Plus, frankly, you’ll likely struggle to get hands-on support when you’re competing for attention against companies with multi-million-dollar, or even billion-dollar, annual revenues. Ask vendors if they are well-versed in working with businesses of your size and type — but you’ll probably be able to tell quickly just based on their industry knowledge (or lack thereof).  

Investigate your options for customer support and any associated fees. 

Another important factor to consider is what types of support the vendor makes available. Ideally, you would have the option of online and phone support in addition to a database of help articles. Make sure you understand the support packages and choose the one that makes sense for your team. You’ll also want to know whether you get hands-on onboarding and training (with a real person) as a new customer, and the company’s overall commitment to service. Will you have to wait a week for a response to a support ticket? If you have a problem during off-hours, is there a robust database of support articles for you to reference? What about ways to give product feedback? These should all be questions you ask. 

Talk to your peers and ask for customer references. 

“Do your own research, read trusted reviews, and tap into your community for valuable recommendations,” said Brooks Arbogast, strategic partnerships manager at Xero. This one’s a no-brainer, but if a company can’t offer references within your industry, you might want to look elsewhere. Ask the vendor to provide references that are as similar to your business as possible so you can properly compare. 

Questions to Ask Potential Tech Vendors

“How will your software help achieve our goals? Make sure the software you select will help you fulfill your company mission and crush your goals.”

– Josh McKinney, Ekos

“What does an ideal relationship between us look like? What can we expect from your side? What do you expect from us?”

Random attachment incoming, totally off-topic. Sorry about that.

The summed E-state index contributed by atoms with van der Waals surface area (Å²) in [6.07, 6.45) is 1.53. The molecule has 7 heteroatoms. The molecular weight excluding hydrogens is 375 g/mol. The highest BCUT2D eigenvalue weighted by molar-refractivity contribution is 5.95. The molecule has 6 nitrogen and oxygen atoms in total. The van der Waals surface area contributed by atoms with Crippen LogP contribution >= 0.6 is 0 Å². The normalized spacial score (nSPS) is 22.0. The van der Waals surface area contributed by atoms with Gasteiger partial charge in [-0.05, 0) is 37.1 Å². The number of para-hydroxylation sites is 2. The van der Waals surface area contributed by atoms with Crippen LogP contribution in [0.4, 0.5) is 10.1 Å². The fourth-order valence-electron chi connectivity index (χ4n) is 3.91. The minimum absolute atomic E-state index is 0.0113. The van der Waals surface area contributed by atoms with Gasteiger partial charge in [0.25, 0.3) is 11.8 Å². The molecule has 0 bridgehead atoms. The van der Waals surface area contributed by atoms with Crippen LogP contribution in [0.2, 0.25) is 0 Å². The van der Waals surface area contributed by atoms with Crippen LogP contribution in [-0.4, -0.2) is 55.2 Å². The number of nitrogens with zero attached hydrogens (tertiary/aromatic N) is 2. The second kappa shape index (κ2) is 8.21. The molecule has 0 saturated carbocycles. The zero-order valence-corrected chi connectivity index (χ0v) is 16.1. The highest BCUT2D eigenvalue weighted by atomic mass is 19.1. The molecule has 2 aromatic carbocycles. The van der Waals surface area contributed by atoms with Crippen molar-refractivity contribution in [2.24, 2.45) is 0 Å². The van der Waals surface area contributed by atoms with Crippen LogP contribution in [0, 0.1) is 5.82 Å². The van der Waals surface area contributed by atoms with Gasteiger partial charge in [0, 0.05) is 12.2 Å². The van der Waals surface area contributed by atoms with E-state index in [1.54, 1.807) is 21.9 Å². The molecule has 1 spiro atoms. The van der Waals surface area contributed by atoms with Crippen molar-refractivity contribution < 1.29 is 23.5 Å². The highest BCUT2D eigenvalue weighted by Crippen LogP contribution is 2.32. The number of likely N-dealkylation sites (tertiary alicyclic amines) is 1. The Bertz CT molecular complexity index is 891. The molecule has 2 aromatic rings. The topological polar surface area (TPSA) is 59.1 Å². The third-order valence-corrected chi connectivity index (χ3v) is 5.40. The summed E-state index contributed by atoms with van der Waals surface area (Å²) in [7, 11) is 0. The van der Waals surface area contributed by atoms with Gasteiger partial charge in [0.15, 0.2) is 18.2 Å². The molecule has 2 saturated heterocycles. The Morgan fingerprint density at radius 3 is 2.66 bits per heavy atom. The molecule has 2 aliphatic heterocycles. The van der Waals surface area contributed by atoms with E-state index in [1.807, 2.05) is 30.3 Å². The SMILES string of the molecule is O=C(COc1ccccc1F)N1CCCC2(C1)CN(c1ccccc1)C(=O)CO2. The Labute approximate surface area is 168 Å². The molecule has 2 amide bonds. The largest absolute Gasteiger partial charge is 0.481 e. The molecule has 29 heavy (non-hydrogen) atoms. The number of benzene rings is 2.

– John Kelley, Craftpeak

“What is your commitment to service? Get specific commitments/promises rather than generalities if possible (turnaround times, answering emails/support tickets, dealing with issues/complaints, etc.).” 

– Nancy Trigg, Arryved 

“I always like to ask a company what their mission is. If the company’s principles aren’t aligned to yours, it may not be a good fit to help run your business.”

– Brooks Arbogast, Xero

“What is my ‘out’? If I want to cancel service, can I do so easily and can I download all my data stored in your system?”

– Chris Towt, VineSpring

The Checklist

  • How will your software help us achieve our goals? 
  • What does an ideal relationship between us look like?  
  • What is your commitment to service?  
  • What’s your company mission?  
  • What is my “out”? 
  • What happens if/when challenges arise? How do you handle conflict? 
  • Knowing my needs, what is the “all in” cost to use your software?  
  • Is my business type and size typical for your client base?  
  • Is your software easy to use on a mobile device?  
  • How easy is it to get support? Does it cost anything? 

To learn more about the tech solutions craft makers rely on, download Building a Tech Stack: An Analysis of Breweries and Cideries and get insights from 1,500 craft producers. 

Thank you to our partners for their contributions to this article: John Kelley of Craftpeak, Chris Towt of VineSpring, Nancy Trigg of Arryved, and Brooks Arbogast of Xero.  

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Written by Becca